THANKS FOR LISTENINGDid you enjoy this podcast? Feel free to comment below and share this podcast on social media! You can also leave a review of Behind The Bite on Apple Podcasts (previously) iTunes and subscribe!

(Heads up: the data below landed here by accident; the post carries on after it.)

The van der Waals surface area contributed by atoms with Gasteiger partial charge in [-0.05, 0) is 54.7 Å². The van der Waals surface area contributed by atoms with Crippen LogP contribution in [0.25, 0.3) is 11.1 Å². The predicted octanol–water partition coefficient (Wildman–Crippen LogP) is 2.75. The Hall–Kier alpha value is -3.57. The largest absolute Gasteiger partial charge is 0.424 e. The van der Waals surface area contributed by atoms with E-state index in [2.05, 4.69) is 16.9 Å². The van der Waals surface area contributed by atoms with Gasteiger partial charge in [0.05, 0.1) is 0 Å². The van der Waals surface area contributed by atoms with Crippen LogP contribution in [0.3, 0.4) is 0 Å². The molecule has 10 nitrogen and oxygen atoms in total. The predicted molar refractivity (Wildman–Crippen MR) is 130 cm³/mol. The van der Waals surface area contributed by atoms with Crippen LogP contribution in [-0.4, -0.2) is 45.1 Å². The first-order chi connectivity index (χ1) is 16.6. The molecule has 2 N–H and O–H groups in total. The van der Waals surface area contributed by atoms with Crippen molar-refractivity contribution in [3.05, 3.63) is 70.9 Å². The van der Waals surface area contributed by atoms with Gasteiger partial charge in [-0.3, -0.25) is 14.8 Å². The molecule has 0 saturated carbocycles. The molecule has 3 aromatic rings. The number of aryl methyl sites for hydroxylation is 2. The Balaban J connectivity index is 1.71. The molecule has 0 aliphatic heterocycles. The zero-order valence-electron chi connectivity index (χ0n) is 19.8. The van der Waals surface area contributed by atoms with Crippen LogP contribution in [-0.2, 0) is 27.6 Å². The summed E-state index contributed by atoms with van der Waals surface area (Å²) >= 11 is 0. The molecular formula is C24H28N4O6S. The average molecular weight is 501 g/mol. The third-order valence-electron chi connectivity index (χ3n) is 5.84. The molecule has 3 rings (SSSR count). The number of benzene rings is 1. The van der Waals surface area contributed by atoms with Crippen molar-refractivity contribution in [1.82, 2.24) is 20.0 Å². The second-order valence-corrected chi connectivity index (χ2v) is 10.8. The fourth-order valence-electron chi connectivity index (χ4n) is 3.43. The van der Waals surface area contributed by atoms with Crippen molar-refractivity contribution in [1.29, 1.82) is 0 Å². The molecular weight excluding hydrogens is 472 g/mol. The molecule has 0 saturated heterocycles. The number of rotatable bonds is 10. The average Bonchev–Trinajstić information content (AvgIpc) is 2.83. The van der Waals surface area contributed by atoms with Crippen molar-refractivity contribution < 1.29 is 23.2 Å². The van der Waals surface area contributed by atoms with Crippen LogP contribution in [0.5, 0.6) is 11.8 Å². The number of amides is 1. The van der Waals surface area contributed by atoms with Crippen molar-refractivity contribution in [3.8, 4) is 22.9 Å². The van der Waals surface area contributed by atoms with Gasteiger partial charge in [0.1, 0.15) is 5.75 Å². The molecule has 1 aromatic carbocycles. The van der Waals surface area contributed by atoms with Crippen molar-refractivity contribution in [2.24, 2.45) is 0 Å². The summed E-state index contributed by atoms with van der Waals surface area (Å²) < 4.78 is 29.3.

[CRISTINA CASTAGNINI] Behind The Bite podcast is part of a network of podcasts that are good for the world. Check out podcasts like the Full of Shift podcast, After the First Marriage podcast and Eating Recovery Academy over at practiceofthepractice.com/network. Welcome to Behind The Bite podcast. This podcast is about the real life struggles women face with food, body image and weight. We're here to help you inspire and create better healthier lives. Welcome. Well, hello everyone. Happy new year. It is wonderful to be back after taking a couple of weeks off to spend time with my kids and just recharge a bit. You know what, here we are at the start of yet another new year and with that comes something I have to admit. I always know it's coming, yet I always dread. Yep. It's getting bombarded with diet, weight loss and gym ads. Let's face it. They're incessant and everywhere you turn. The timing of these ads are so deliberate and they just serve to perpetuate this toxic message that we were all so bad and indulgent over the holidays and now we just need to be so good and we start with what they have to offer. And yes, they tell us there are saviors to help us get back on track from all the bad we've done and it's awful and it's so untrue. The more ads that there are out there, the more difficult it can be to not start to take it all in and just believe that they're true. It's so hard not to find yourself tempted to do something. After all, isn't this the time to take on a new year's resolution? Well, if that's the case, might I suggest trying to turn a blind eye to all of these ads instead? I mean, look, I know I've been there. It's much easier said than, but the great news is that our entire show today is going to discuss this post-holiday time and discuss how you can get through all of this without falling prey to any of those ads. I'm so excited because we have the perfect guest with us today to do just that. Mya is a registered dietician and nutrition professor based in Seattle. Her passion is in helping lifelong dieters break away from toxic diet culture and empowering them to trust their own bodies. Her signature online programs are built on approaches such as intuitive eating, help at every size, and self-compassion. She's helped hundreds of individuals break the cycle of food guilt and body shame, and instead find food freedom and body appreciation. So Mya, welcome to the show. [MYA KWON] Thank you for having me. I'm excited to be here. [CRISTINA] So would you mind telling us a little bit, I said some about you, but would you mind just sharing a little bit about how you got into your work and maybe how you got into working with all the people and in this specialty? [MYA] Absolutely. So I see myself as an anti-dietician and a body image counselor. But this is my second career. So I used to have a corporate job in me and communications. Interestingly nutrition was something that never crossed my mind, but what got me into nutrition was just being a workaholic and neglecting my self-care for seven, eight years in the fast-paced corporate world. I just came to like a burnout point of, "Okay, I can't keep on doing this. Maybe I should start taking better care of myself." So that led me into the path of nutrition, but little did I know then I thought I was going to become a dietician that says, "Eat all your kale and keto. Stop eating sugar, everyone." Because I think first, when we get interested in health and nutrition, because of all the extreme messages that we hear, like that's kind of the default view of how you get to look at food and nutrition. And I think I kind of fell to kind of that orthorexia trap for a little bit until I actually went to my graduate program in nutrition and just kind of serendipitously, I got to have an opportunity to train with eating disorder specialists at a children's hospital in Seattle. Luckily the dieticians, there were ones practicing from a non-diet, health at every size, intuitive eating approach, even though we were working with acute eating disorder clients. So it wasn't just a weight-based recovery approach. So that's where my kind of whole view about bodies and food and weight and nutrition really changed to a point where I was able to see, oh, it's not just what you put into your body as nutrients, but really the relationship you have with your body and the relationship you have with food. Whether that's at a healthy and a happy place or not real dictates, not only our physical health, but emotional, mental health, really our whole being to the core. That was just such a paradigm shift for me that even before I got my license as a dietician, I kind of declared that I was not going to practice from a weight-based approach and also be really mindful of not harming my clients and patients relationship with food and body, because we all know that the average duration of treatment for eating disorders are just so long. So that prevention piece is so crucial. So that's how I got my foot into, I fell in love with working with adolescents and then the population, just the realm of disorder eating and eating disorders. So after that training, I started working on a college campus at a student counseling center and saw that 70%, 80% of my student clients who came to see me were talking about a disordered and a very difficult relationship with food. And I was like, wow, there's so many people who struggle with this. So when I started my private practice, which is now my online business, I really kind of vowed to dedicate my work to helping individuals restore and rebuild their relationship with food and their bodies, whether they are recovering from chronic dieting or maybe have a history of an eating disorder to really prioritize their mental, emotional health and their relationship with food and body while also catering to physical health. So that's a bit of my story and how I got to where I am. [CRISTINA] That's a fantastic story because I think, I hear that so often people think, oh, when they say nutrition and getting "healthy," they do just what you said. They talk about the "healthy foods," but when you say healthy means so much more than that. [MYA] Absolutely. [CRISTINA] So even defining healthy, because I'll get people debating all the time, they're like, "Come on, doctors, healthier foods than not and if I eat this, it's healthy enough. If I eat that that's not healthy." I'm like going in my mind, like, okay, we've really got to dispel this myth here. We've really got to talk about this. So I don't know if in your work, you get people that come to you and kind of debate you with that too. But how do you address that question? [MYA] Absolutely. Yes, I think it's just such a normalized way of thinking about food and not to mention how media talks about food. It's always like avoid these foods, eat these super foods. It's always putting things in like that dichotomous light of healthy, unhealthy good and bad when in reality there is no inherently good or bad food and that's a good point when you even say healthy. It's such a loaded word that has so much underlying beliefs and values, kind of beneath that, that shapes someone's view of what they mean by healthy and also are. So I like to ask my clients when they bring up that point of view with food to really direct the question back at them and ask them, what does it mean? What does healthy mean to you? When they say that with food does that mean you don't want to be deficient in certain nutrients and want to have like a well balanced fuel and nutrient balance? Like, does it mean that, you know but what if it comes at the expense of your relationship with food? And I think oftentimes we really kind of zoom in and micro scrutinize every single thing that we eat at the expense of our emotional and mental health. So a lot of times I find it so helpful and so many clients have told me that it's been helpful to be able to kind of zoom out, look at the big picture. Because, you probably heard that we can use an example like sugar, for example, and someone might argue and say, "Well, how could eating sugar ever be a good thing?" I say, "Well, what do we mean by eating sugar? So how much sugar are we talking? Are you talking about added sugars? Are you talking about including fruits and carbs and how often are we eating this? More importantly, what else are we eating?" So we could have like two people who both eat two cups of ice cream every single day and let's say one person eats two cups of ice cream every single day, but they also have a variety of other foods in their diet. They don't think, they don't stress about food so much. They include all kinds of different food groups. They eat regularly. They feel enough energy. Then can we say, oh, that two cups of ice cream is bad? What is bad about it then? But then maybe there's another person who is eating two cups of ice cream and maybe their big picture looks different. Maybe if it's a bit more imbalance and they don't feel good emotionally or mentally. Also we have to also examine if someone is eating something, "too much" or "out of balance." I put those in quotes because that's also very relative idea. So we want to kind of think about what are the underlying things that might be influencing that and depending on again, like what that person's big picture of their overall eating pattern looks like. How that two cups of ice cream is going to be impacting their health or not is going to be very individually different. So we can't just say that everyone who is eating two cups of ice cream a day is eating too much sugar. Like there's really, that's not how food and nutrients work in the body. Food and nutrients don't manifest, don't impact your body in isolation. Your body is not keeping track of what is this person eating every single moment, every single day. It's how you eat, your regular eating pattern, your overall kind of diet, habits and patterns over time, coupled with a lot of other health factors. Because again, also nutrition is not the only thing that impacts health. So that's another thing that people often lose sight of as if nutrition is the only thing that is going to be impacting their health. It's one of many, many other things. Health works very complexly and so there's a lot of kind of moving targets here that we need to really examine and have to be really careful about kind of over-emphasizing one food or one aspect of health. [CRISTINA] I love that you said that because just at this time of the year, you know just thinking about people's mindsets around food and their labels around food. I know we're coming off the holidays and I people are thinking, "Oh my gosh, I ate," let's say they have the concept of, "I ate so "bad", or "unhealthy" during the holidays," and now they're very stressed out and they're feeling guilty and they're beating themselves up. They might have a very different mindset right now, as they're listening versus somebody who really ate the same exact foods as this person and they were like, "Wow, that was amazing. I enjoyed it. I had fun with my family and my friends and the holidays were fantastic. That was great." It's a mindset. So one person might be very stressed in beating themselves up and like really emotionally, like not doing very well and another person's like, "That was the best time. That's great." But they ate the same things. So for those people listening who are like not doing well because they're beating themselves up, they're buying into the diet cultural labels of like eating "bad" and stressing out about like, potentially I gained all this weight, maybe they did or didn't, but they might be feeling like they did. Now's prime time of like, I know what's happening right now where it's out there in the media. [MYA] Totally. You brought up such a good thing because is the problem the foods that you ate or is the problem the guilt and the stress that you're putting yourself on? Where is that struggle and pain coming from right now, when you said there are people out there who ate the exact same way, who feel great, both physically, mentally, emotionally, and yet so what is the actual problem here? By having that so much guilt and shame and stress and judgment around food, how is that impacting you? Like, is that helping you actually take care of yourself? Is that helping you actually meet your body's needs? Because a lot of times it's not, when we are in that kind of stressed out and fearful state, people will often opt to doing pretty extreme things and going back into a rigid diet. And how does that turn out to be right? How sustainable are those things? Does being on a very rigid diet program make you happy? And does it actually bring like physical and emotional benefits? Well, if you're not able to stay on it, like that didn't really work either. So it's time to kind of examine what is kind of the actual problem here? Is it going to be, does that mean is it going to be better to continue to control food out of fear and then feeling like I failed again and then going all out because you feel like, okay, well I failed so I might as well go all out? So oftentimes people go back and forth between these two extreme ends instead of finding a place where they can really listen to their body, take care of their needs, enjoy food. While also that doesn't mean that you're going to neglect having nutritious foods. You can. You can't have nutritious foods and you can't enjoy food without guilt. It's not, that's a very black and white thing that diet culture and the eating disordered mind really enforces on us. So it's a good time to examine, okay, it makes sense why I feel that pull for another diet at this time of the year after the holidays, but how have my past experiences doing that worked out for me. If I know that it didn't, is that what I need to focus on right now? [CRISTINA] Exactly. And I always hear people say like, well, it worked in the past or this diet worked, or I just need to get the weight off. I need to jumpstart everything. And here comes the us, and they say those words, like jump start your new year get back on track. I think it plays on people's emotions because they are in that state of feeling really guilty and they're so worried if they don't get back on track or they don't "jump start". Like they're going to stay in this state in all eternity of feeling bad and guilty and that there is something wrong with what they just did. So they have to undo the wrong and then feel like not guilty anymore. It's almost like they have to pay pennants and here comes this ad or program or diet that's like, hey, this is their saving grace. Like this is your solution. I'm going to help you undo all of this. So jump on board and it's so enticing. [MYA] It's so enticing, you're right but what is even like, did it really work? When clients say, well, it worked, well, that's a good place to also examine what do we mean by that? Do we mean by the weight being kept off because we know that diets are actually not effective at producing lasting weight loss. Like 80% of any weight loss will, most people will gain back within a year. 95% of that will be gained back in five years. There's a lot of studies that show that. A place like Weight Watchers, for example, there are cases when a Weight Watchers executive has been caught saying that they actually do rely on repeat customers. Because if it actually "works," then why are people on and off Weight Watchers 5, 10, 20 years? If it worked, they would be on it once and they would be done, but that's not a very sustainable business model. And the reason why the diet industry is a $72 billion industry annually in the US alone is because it really relies on repeat customers in that way. So they do they really work in terms of that lasting weight loss and not only on weight loss, but what were the impacts of that while you were on it? Were you actually happy? Was what the program kept you on? Was it sustainable? I have clients who tell me, even though they have these kind of like warped memories of, okay, there were aspects of it that felt like it was good because they saw some weight loss for a while but after looking back they're able to say that "that was the most miserable time of my life, because I was fighting myself with all the food cravings. I was constantly hungry all the time. If I ate even an ounce more of food that was allowed on the diet, then I would feel this extreme shame and guilt and I was not able to operate and focus in the present with my friends and with my family. I was really miserable." So is that, I don't think that is the definition of like what works. So it's a good, we have to kind of examine really what are the actual effects of this? [CRISTINA] Absolutely. People might argue and say, "Well, what else am I supposed to do? I was so "bad" or I overindulged in the holidays and I really did gain weight. So now what do I do, doc? Like I have to do something." I don't know if people are coming to you saying that, but what do you answer to them because they're saying, "Well, I have to do weight watchers. I have to do this new program. I have to join the gym now. I have to do something. I can't just stay like this." [MYA] Yes, and that would be a good place to really kind of start asking clients, I like to ask them like, what is important to you? What are you really seeking when you are wanting to go back to these diets? And a lot of times it can be a lot more deeper things like, well, I want to feel in control or I want to feel that my body is good enough and not hate my body. I want to feel that I feel good about myself, that I'm doing something. So we have to kind of really seek what does that mean or does it mean like, I want to feel healthy? Again, then we go back to like, what does health mean? Does that mean that I'm not overeating? Does that mean I can move my body in a way without feeling out of breath? So by asking these deeper questions of like, what are you really needing and seeking by feeling like you need to go back on these diets, we can get to understanding what those underlying needs might be and by really kind of reflecting on the past experiences of how being on a diet made you feel physically and emotionally. And like did being on that really actually meet those needs in a sustainable, in a lasting way? If not do you want to keep going back through this cycle of being off and on again? It's a vicious cycle that feels like it's never ending. I have a lot of clients who say I've been doing this all my life for 20, 30 plus years. Then once they get to a point where I don't want to be on this race for the rest of my life, they might say I have my mother who is 70, 80 years old and she's still picking apart her tacos when we go out to eat. I don't want myself to be that right. So it might come to have a really hard look on how do you want to live your life and how do you want to feel around food and body? And lot of times by being on diets, like it doesn't make you feel good about yourself. It makes you actually feel pretty much like a family, or I think that's the word I hear most often that they say it felt like I was in control for a while until I failed and that I felt like a failure. Then I went all out and everything kind of went out the window. So again, like those extreme going back and forth between those extreme ends, if they're not working. And the reason why diets will never work is because they don't really have any regards for your own internal, like physiology. They're giving you a set of arbitrary rules and saying, everyone on this diet program follows these set of rules. Here are the foods that you can eat, here's how much you can eat, here is when you're going to eat. And everyone's body is so unique and different. How much food you need is different, even in the same person, how much food is going to keep you fueled, is going to be different on a day to day basis, depending on a lot of factors, like how much are you moving? How much are your stressed, like a lot of these things. And these diet rules, these external rules don't really take into account for who you are, what your life is like as a human being. So how can we expect some external set of rules to apply to everyone for the rest of your lives? So the alternative to that is to really get to learn your own body, to learn how much food feels good to me to know that I have enough, that I feel happy in having a balanced diet? What kinds of foods give me satisfaction? What kinds of foods do I actually enjoy and not enjoy? A lot of times when people have been dieting for so long, they might say, "I don't even know what foods I like or don't like, because I've been just following these rules." So by helping people get back in touch with their own base, with their own bodies cues, with their own preferences, with the important factors to them, right then you can start to build your own internal compass instead of having these set of external rules. And guess what's going to be much more sustainable and enjoyable to follow? Is it going to be to follow something that comes intuitively to you because it meets your own unique needs or the set of arbitrary rules that are just being dispelled to everyone out there? [CRISTINA] Absolutely. It's interesting, I'll talk to people and they're like, "Well, gosh, if I was left to my own devices. I didn't have any guidelines or if I didn't have a diet, I would just eat all these foods and I would, I don't trust myself. I can't have these foods in the house because I'll eat them all. I can't have them." I hear this all the time and I have the things I say to my patients, but I'm wondering what you say to people when they say that to you. [MYA] Absolutely. That comes from that kind of experience of being kind of on and off of diets and having these like off limit foods, because that's how the human brain works. When you say don't touch the fire, you want to touch the fire. As human beings, we don't like to be told what to do. We don't. So by building this internal compass, like the reason why you feel out of control with food right now with certain foods is because of that very label that you put on it, that it's a bad food, that it's a food that you can't have unless X, Y, and Z. So every very rare occasion that you get to have at your body is like, "Ooh I'm going to get as much as I can because we don't know when we're going to get this again." So that's how this kind of out of control feeling, that's how these like binges happen. So I often kind of like joke with my clients on there's a reason why you don't binge on chicken and spinach. It's because you never restricted them as opposed to binging on the chips or the ice cream or whatever it may be. Not to mention that also carbs are just the preferred method of fuel that your body needs and t's your kind of lifeline. So that's also another factor added onto there. So it's the restriction, it's that kind of rule of these are off limits that create that kind of urgency in your yourself, not the fact that you actually lack self-control inherently. I know that again, by being on this kind of a mindset for a long time can make you feel like, oh, I'm already doomed, like I can't change that. But I have had so many clients who have changed that after again, 10, 20, 30 years of being on these sites. Just a recent client who was in my group program said pop tarts was her thing. She was like, I can never have pop tarts because I'll just eat the whole box. I have no self-control around it. Yet we started kind of working on getting it back and normalizing it and giving herself that permission to eat, to really kind of retrain her thoughts and beliefs around this particular food and fast forward a couple of weeks, she said, "Wow, I have an open box of pop tarts in my pantry that I forgot about in there and it's been there for the past two weeks. This has never happened in my life." It's real, really cool to see that happen. I know that it is possible for you, whoever is listening out there too. [CRISTINA] I want to echo that for anyone listening. I've had so many people on my caseload who have had that exact same experience. So I know people think, oh, that's not possible, but it is. So just hold onto that too. This can happen, but it's the fear of it can't, not trusting yourself for sure. [MYA] Absolutely. It works, with those so-called healthy foods as well. Because I will have clients who are like, I will eat all my veggies and salads when I'm on a diet and then when I'm like in this kind of like, what the heck mode, I don't want to look at them because I'm so sick of them. Yet, once we start to really get back in touch with our bodies and repair our relationship with food, then they can also get to a place to say, "Wow, I actually craved a salad today and thoroughly enjoyed it. That was never possible when I was on these strict diets," because again like that was what you were told to eat, not something you ate because you wanted to. So it's also cool to see that opposite experience. That's when you can get to a place where your body has this inherent wisdom to know to say yes and no to different foods in balance without being told when, and how much is that right balance? It has that internal knowledge and as babies, we are all born with this ability. No babies are stress eaters or eaters. They will cry for mama when they're hungry and they'll push you away when they've had enough. They're very good being intuitive to their body's signs and yet, as we grew up and we started to hear these messages and learn from diet culture we have this kind of noise in between our body's signals in our mind that made us kind of mistrust our own body's wisdom. [CRISTINA] Absolutely all these external factors. I wanted to kind of bring that up too. So I'm sure there's going to be people out there listening who maybe are at work or around family or friends and diet talks going to be there and people are going to be talking about the new diet they're taking on, or they want to. Or they're going to feel pressured to like join in or maybe get triggered like, oh, they're on a diet and I'm not. What can you say to people to kind of either inoculate themselves from those conversations or if they feel like they're right in the heat of it, what can they do to kind of steer clear of those things or not feel the pressure to join in? [MYA] That's a question that I get so much from clients. So I came up with this acronym, it's PSA. So it stands for protect, soothe and advocate. It kind of goes in this order. So if you are pretty early on in your journey of trying to get off of diets or pretty early on in recovery, then first and foremost, you got to protect yourself. So you may not be in a place where you can kind of speak up and try to change other people's minds. That's a lot of pressure and that pressure doesn't have to be on you. So if you feel triggered by just hearing people kind of talk about these things, you can simply choose not to engage in that conversation. You can stay quiet for a while. You can change the subject and say, I love seeing you and I would love to hear how you've been doing, to kind of change that subject gently. Or if you're in a group of people, you can excuse yourself for a little bit so that you can kind of wait for that conversation to pass. So those are some kind of those subtle ways to not engage, to not to further feel triggered. But if you do already start feeling triggered, then that's a time to use the S, the soothe. So by soothing, I mean when we are triggered by these talks or triggered by anything for that matter, you're kind of activating, your nervous system is activated, and you might be going into this kind of like fight or flight mode or freeze mode. You're starting to kind of feel anxiety and a bit of like a panicking feeling. So those physical signs are a good sign that, okay, we need to, you know, you can do something soothing to calm the nervous system down. So simple things like deep breathing, or just taking again, like excusing yourself from that conversation, go to the bathroom, get a moment for yourself. Get someone who you know is like a safe person so that you can kind of get back to a state of, okay, I'm okay. I don't have to feel so triggered by the situation. Something that helps you calm down, whether, even if it's something really simple to do. But if you feel a little bit more grounded and you feel like, okay, I can take a little bit more on then that's a good place where you can start to kind of draw some boundaries and advocate for yourself. That might mean just saying something like I've done that in the past too. I've been on a lot of diets in the past two, but I found that it really damaged my relationship with food and with my body. So I'm now working on moving away from diets. I would really appreciate if we don't talk about diets, because I really value our relationship. So you can kind of ask what you need. Again, like that might be something a little bit further down the line. If you don't feel ready to do that right now, that's okay but those are some kind of potential ways to kind of think about what is the level of my own support that I need when I feel these triggers from other people's conversations? [CRISTINA] Fantastic. This great acronym, so to people can just kind of have it in their mind, because I know there's very, very common circumstances right now or just, I mean, anytime really, but fantastic. So are there any other, I guess things you could give to people as quick advice or things that they can just take with them as they're kind of navigating January and kind of this tough time? [MYA] Well I know January is such a prime time to get back into kind of dieting, but again, so much of that is based on your own fear and anxiety. So I would really invite everyone to kind of really think about, you know use this time to reflect on your past experiences because your lived experiences have so much wisdom you know really best. If you know that going back on these diet programs and listening to these rules have really not benefited you physically, emotionally, mentally, spiritually, then is that something that is really going to serve you? Again maybe this would be a good time to really take a different approach and repair your relationship with food and the relationship that you have with body so that you can build back that internal wisdom and compass. So right now I have like a free anti diet challenge going on with people who join in on my email list. So it's giving kind of like pieces of nuggets, quick things. One thing that you can do for 10 days to kind of build up your own anti diet toolkit is kind of the purpose of the challenge. So it's, again like these kind of quick things that you can kind of set yourself up so that you don't feel that immediate need to kind of go back to, jump on these diet programs that you might be seeing every year at this time. I want to say that you can put a bit more trust in yourself than in these programs that are out there. [CRISTINA] That's perfect. So I know people are like, "Oh great. Where do I find you?" So how can they find you? How can they find these emails? [MYA] In order to get on that 10-day free anti-diet challenge, you can go to my website, my website is foodbodypiece.com. That should be the first thing that you see pop up on the website when you get there. You can also find me on Instagram, at foodbody.piece. That's my handle, foodbody.piece. I post pretty regularly, give lots of tips and nuggets there almost daily. So I would love for you to join in on my community and I hope to see you there. [CRISTINA] I second that. You have an amazing Instagram. Your Instagram has lots of great stuff there. So guys go head over there and if you didn't get any of that down, I'm going to have all her contact information on the show notes. So do not worry about like rewinding and getting that back. I love that all there. [MYA] Thank you. [CRISTINA] Thank you so much for all of this fantastic information. It is such good timing for everybody to listen to all this right now because I know right now is just such a hard time. So thank you so very much. [MYA] Thank you so much for having me. Thanks. [CRISTINA] This podcast is designed to provide accurate and authoritative information in regards to the subject matter covered. It is given with the understanding that neither the host, the publisher or the guests are rendering legal, accounting, clinical, or any other professional information. If you want a professional, you should find one.